Public Relations redefined

The search for a new way of defining what ‘public relations’ means has come to a conclusion after a lengthy public consultation process, a short list of three candidates from which to choose a winner, and the final public vote.

The contest was organized and spearheaded by the Public Relations Society of America (PRSA) and partnered by professional associations around the world including the CIPR, CPRS, IABC, AMEC, Arthur W. Page Society, Institute for Public Relations, the Global Alliance and WOMMA.

And the winning definition is:

Public relations is a strategic communication process that builds mutually beneficial relationships between organizations and their publics.

The PRSA said the winner was the second of the three candidates for the job, getting 671 of 1,447 votes cast, or 46.4 percent of the total vote.

In its own explanation of the phrase’s meaning, the PRSA says the new definition focuses on the basic concept of public relations as a communication process:

[…] one that is strategic in nature and emphasizing “mutually beneficial relationships.” “Process” is preferable to “management function,” which can evoke ideas of control and top-down, one-way communications. “Relationships” relates to public relations’ role in helping to bring together organizations and individuals with their key stakeholders. “Publics” is preferable to “stakeholders,” as the former relates to the very “public” nature of public relations, whereas “stakeholders” has connotations of publicly-traded companies.

The PRSA has promised to implement the new definition to replace the one currently in use that dates from 1982:

Public relations helps an organization and its publics adapt mutually to each other.

I think the new one is a far more contemporary interpretation of how the profession practices its craft in the USA today. What about elsewhere? Here’s the CIPR’s current definition for the profession in the UK:

[…] Public relations is the discipline which looks after reputation, with the aim of earning understanding and support and influencing opinion and behaviour. It is the planned and sustained effort to establish and maintain goodwill and mutual understanding between an organisation and its publics.

And the inadequate Wikipedia definition, which begins:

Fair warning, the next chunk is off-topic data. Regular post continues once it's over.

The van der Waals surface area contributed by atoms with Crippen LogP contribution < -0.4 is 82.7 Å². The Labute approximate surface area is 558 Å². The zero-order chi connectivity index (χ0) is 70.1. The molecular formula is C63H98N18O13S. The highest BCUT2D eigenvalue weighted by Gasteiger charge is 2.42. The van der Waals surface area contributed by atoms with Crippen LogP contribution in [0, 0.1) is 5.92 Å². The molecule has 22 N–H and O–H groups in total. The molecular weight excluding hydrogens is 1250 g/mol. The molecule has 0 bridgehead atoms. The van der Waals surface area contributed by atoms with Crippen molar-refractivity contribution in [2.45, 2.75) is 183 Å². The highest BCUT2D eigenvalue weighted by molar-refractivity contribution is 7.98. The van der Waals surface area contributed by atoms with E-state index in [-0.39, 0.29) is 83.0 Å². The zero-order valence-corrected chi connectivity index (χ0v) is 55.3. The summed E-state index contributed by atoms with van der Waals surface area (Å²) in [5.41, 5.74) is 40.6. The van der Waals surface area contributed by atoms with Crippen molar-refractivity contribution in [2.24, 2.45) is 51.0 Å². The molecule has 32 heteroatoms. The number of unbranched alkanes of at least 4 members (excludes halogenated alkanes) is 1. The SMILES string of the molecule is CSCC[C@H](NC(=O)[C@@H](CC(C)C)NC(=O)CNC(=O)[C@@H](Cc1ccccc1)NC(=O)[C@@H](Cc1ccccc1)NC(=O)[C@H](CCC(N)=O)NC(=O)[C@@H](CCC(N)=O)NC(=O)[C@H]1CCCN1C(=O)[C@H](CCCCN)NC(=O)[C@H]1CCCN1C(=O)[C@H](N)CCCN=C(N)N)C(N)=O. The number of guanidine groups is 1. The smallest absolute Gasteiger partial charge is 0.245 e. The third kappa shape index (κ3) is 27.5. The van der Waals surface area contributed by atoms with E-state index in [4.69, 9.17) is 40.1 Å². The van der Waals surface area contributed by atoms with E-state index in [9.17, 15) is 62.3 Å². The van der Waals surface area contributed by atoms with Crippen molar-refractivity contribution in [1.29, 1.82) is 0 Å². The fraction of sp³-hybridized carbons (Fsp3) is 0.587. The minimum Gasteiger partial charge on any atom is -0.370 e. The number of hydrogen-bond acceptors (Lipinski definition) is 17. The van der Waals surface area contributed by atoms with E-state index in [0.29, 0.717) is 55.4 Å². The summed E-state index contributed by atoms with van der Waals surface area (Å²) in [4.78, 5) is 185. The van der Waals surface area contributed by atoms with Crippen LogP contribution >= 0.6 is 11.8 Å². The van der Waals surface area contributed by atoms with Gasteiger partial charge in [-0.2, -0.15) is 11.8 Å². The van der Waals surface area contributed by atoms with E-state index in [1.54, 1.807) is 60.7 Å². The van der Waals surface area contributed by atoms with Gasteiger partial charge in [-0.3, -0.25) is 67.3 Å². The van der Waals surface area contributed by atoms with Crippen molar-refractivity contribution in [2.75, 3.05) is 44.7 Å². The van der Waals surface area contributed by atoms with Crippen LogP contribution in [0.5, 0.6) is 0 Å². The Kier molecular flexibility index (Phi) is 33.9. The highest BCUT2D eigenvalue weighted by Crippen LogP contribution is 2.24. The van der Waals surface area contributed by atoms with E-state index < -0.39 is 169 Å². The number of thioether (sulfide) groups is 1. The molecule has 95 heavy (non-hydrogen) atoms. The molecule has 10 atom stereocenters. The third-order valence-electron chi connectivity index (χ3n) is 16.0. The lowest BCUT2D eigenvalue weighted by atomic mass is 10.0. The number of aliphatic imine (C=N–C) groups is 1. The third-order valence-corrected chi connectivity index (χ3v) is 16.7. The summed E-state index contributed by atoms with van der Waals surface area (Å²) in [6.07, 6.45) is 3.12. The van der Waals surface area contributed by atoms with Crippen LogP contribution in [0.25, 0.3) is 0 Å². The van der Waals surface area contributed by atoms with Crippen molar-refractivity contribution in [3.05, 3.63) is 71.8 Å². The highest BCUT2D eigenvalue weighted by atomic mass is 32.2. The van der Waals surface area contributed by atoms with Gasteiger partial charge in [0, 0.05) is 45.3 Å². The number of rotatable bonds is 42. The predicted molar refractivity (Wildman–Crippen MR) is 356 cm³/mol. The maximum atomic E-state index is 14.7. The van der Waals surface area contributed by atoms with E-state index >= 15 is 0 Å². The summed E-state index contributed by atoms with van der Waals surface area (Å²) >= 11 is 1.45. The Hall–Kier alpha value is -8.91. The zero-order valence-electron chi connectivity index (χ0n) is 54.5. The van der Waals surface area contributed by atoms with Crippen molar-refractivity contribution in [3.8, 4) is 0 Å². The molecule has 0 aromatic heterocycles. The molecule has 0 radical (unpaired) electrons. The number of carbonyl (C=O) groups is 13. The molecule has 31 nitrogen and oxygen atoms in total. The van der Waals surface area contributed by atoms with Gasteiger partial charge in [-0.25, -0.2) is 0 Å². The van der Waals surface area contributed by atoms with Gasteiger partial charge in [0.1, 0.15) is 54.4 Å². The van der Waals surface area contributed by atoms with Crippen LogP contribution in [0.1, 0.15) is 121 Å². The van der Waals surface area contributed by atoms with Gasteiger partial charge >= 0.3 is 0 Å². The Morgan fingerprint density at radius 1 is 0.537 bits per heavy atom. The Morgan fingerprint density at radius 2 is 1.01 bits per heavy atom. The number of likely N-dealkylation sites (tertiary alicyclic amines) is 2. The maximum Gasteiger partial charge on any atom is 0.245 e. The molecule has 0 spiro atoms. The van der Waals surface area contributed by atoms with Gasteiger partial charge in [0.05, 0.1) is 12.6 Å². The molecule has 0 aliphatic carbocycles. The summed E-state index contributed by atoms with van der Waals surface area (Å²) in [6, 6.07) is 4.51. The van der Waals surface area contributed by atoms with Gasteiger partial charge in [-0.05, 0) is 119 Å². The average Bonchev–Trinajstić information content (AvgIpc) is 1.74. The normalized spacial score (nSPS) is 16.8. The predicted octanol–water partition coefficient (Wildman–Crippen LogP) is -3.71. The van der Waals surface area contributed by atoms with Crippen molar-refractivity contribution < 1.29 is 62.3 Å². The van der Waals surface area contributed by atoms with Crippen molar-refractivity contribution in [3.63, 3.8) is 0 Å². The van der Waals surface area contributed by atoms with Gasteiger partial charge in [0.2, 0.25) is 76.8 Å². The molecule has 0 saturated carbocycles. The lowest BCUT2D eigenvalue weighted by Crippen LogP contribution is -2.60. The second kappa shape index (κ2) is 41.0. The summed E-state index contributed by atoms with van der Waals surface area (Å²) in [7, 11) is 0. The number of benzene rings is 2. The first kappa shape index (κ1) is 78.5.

Public relations (PR) is the actions of a corporation, store, government, individual, etc., in promoting goodwill between itself and the public, the community, employees, customers, etc.

I do believe the new one better reflects what PR today is even if it will likely still be a tough call explaining it to clients, journalists and others outside the profession. Here’s the new one again:

Public relations is a strategic communication process that builds mutually beneficial relationships between organizations and their publics.

Today’s New York Times has a lengthy feature about the definition and the process leading up to choosing the winner, with comment and opinion from a number of association leaders including Gerard Corbett, 2012 chairman and chief executive of the PRSA, John Clemons, interim executive director at IABC, and Dan Tisch, chairman of the Global Alliance.

I have to admit that I was underwhelmed with this winning definition, as I was with the other two candidates. If this is the best we can come up with, will anyone really understand what PR people do? Will anyone within the profession get it?

Yet I accept that such thoughts are a bit unfair especially as I can’t offer a more compelling alternative. We have a definition, one that looks a great deal more effective than those it will replace, and one that’s been chosen in an open public vote by members of the professional associations and others, rather than only by those associations themselves.

That in itself is notable – a crowd-sourced definition, as it were.

So for better or worse, a new way of defining what public relations means is to hand. The essential work now starts for the alliance partners involved in this initiative – explaining its meaning. I wonder how it will further evolve once it’s presented as “the new PR.”

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